School-based comprehensive sexuality education (CSE) programmes play an important role in reducing young people’s sexual risk behaviour and promoting health and well-being. There is limited evidence regarding the attitudes and beliefs of parents towards the implementation of school-based
CSE programmes in Islamic cultural settings, including Oman, which this mixed-method study set out to explore. A convenience sample of 250 parents, with equal numbers of mothers and fathers of children aged 12–14 years (grades 7–9) at two urban public pre-secondary schools
in Saham, completed a paper-based self-administered questionnaire in Arabic. We found most parents (72.8%) supported school-based CSE programmes that conformed to Islamic requirements of pre-marital sexual abstinence, but there was some opposition. Almost all parents supported comprehensive
age-appropriate CSE being taught to students aged 10–15 years, including topics perceived as controversial in Omani culture, except for birth control and safer sex. Most parents considered themselves, school teachers and school nurses to be important sources of CSE. The study findings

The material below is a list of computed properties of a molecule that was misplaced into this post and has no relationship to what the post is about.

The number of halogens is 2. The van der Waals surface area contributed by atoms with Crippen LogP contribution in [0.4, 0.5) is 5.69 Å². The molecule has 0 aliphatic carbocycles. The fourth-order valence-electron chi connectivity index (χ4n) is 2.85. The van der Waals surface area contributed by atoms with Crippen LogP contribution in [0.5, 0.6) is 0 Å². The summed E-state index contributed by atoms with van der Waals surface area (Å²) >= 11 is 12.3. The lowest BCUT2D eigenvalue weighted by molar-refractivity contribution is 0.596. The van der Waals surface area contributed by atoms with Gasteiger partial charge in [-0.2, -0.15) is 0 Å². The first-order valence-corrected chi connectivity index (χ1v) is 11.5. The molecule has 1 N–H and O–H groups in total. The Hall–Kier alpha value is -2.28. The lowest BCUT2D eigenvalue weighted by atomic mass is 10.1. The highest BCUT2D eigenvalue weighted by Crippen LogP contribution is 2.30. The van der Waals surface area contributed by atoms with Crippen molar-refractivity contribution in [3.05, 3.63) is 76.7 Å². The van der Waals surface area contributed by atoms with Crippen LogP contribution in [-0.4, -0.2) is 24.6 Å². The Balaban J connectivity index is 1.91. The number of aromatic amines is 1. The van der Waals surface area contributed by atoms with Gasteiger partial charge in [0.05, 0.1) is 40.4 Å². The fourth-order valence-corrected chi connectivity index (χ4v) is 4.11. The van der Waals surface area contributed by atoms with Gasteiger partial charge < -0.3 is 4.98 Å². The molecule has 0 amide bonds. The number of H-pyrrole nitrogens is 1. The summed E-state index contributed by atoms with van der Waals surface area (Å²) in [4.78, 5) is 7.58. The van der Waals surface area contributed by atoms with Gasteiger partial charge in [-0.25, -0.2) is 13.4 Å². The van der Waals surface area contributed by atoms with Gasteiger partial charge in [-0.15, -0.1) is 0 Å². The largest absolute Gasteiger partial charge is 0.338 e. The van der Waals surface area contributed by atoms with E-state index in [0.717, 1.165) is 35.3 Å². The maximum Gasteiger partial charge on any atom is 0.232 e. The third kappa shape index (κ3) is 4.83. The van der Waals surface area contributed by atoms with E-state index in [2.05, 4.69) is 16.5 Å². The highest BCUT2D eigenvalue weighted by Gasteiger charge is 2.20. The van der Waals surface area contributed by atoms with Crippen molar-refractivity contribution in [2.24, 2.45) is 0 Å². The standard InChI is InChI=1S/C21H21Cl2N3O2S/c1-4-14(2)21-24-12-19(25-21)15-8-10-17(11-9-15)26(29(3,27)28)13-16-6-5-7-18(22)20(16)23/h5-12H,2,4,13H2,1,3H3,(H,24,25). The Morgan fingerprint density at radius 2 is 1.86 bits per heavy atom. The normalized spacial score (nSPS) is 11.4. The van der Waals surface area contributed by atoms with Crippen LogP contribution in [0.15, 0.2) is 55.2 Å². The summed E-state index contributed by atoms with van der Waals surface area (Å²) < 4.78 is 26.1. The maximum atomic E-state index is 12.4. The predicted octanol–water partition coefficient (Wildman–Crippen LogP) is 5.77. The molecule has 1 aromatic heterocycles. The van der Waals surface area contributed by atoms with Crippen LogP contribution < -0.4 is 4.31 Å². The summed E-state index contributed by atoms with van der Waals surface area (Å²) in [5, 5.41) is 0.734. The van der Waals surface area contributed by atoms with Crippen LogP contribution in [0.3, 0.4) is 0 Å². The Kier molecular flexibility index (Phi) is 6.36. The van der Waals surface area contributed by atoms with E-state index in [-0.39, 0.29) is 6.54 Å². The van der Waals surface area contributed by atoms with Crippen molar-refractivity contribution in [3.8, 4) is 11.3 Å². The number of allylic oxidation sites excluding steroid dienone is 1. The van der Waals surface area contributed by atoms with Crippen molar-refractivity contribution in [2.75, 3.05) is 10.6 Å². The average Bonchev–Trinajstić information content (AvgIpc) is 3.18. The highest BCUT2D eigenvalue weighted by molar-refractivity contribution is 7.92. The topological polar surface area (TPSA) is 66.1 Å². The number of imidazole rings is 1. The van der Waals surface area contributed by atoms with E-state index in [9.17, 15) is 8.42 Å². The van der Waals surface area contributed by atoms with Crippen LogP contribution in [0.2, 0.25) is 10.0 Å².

which suggest strong parental support for CSE programmes can facilitate education policy, CSE curriculum decision-makers and school healthcare-providers in Oman, other Middle Eastern countries, and countries with Muslim immigrant populations.
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Comprehensive sexuality education;
sexual and reproductive health
Document Type: Research Article
Centre for Applied Social Research, School of Health & Biomedical Sciences, RMIT University, Melbourne, Australia
School of Management, College of Business, RMIT University, Melbourne, Australia
Department of Nursing, Health & Environmental Sciences, Auckland University of Technology, Auckland, New Zealand
September 3, 2019
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